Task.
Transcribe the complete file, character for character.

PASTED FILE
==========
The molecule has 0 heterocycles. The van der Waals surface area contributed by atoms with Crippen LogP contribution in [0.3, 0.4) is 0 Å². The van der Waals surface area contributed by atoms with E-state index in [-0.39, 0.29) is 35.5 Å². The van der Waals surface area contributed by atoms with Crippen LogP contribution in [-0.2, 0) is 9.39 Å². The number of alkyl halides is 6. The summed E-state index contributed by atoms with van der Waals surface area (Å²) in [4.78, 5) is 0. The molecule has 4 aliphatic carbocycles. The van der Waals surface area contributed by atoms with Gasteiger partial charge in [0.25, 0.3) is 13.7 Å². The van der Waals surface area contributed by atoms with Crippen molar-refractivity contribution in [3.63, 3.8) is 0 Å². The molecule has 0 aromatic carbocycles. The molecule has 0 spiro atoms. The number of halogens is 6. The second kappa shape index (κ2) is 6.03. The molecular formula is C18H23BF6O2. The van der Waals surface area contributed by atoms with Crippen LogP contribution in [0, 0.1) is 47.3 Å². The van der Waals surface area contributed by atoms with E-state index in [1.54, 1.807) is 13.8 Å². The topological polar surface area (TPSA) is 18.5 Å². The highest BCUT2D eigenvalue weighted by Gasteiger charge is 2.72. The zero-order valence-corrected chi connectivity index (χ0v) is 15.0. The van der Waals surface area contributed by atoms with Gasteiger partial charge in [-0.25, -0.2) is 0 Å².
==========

The molecule has 0 heterocycles. The van der Waals surface area contributed by atoms with Crippen LogP contribution in [0.3, 0.4) is 0 Å². The van der Waals surface area contributed by atoms with E-state index in [-0.39, 0.29) is 35.5 Å². The van der Waals surface area contributed by atoms with Crippen LogP contribution in [-0.2, 0) is 9.39 Å². The number of alkyl halides is 6. The summed E-state index contributed by atoms with van der Waals surface area (Å²) in [4.78, 5) is 0. The molecule has 4 aliphatic carbocycles. The van der Waals surface area contributed by atoms with Gasteiger partial charge in [0.25, 0.3) is 13.7 Å². The van der Waals surface area contributed by atoms with Crippen molar-refractivity contribution in [3.63, 3.8) is 0 Å². The molecule has 0 aromatic carbocycles. The molecule has 0 spiro atoms. The number of halogens is 6. The second kappa shape index (κ2) is 6.03. The molecular formula is C18H23BF6O2. The van der Waals surface area contributed by atoms with Crippen LogP contribution in [0, 0.1) is 47.3 Å². The van der Waals surface area contributed by atoms with E-state index in [1.54, 1.807) is 13.8 Å². The topological polar surface area (TPSA) is 18.5 Å². The highest BCUT2D eigenvalue weighted by Gasteiger charge is 2.72. The zero-order valence-corrected chi connectivity index (χ0v) is 15.0. The van der Waals surface area contributed by atoms with Gasteiger partial charge in [-0.25, -0.2) is 0 Å².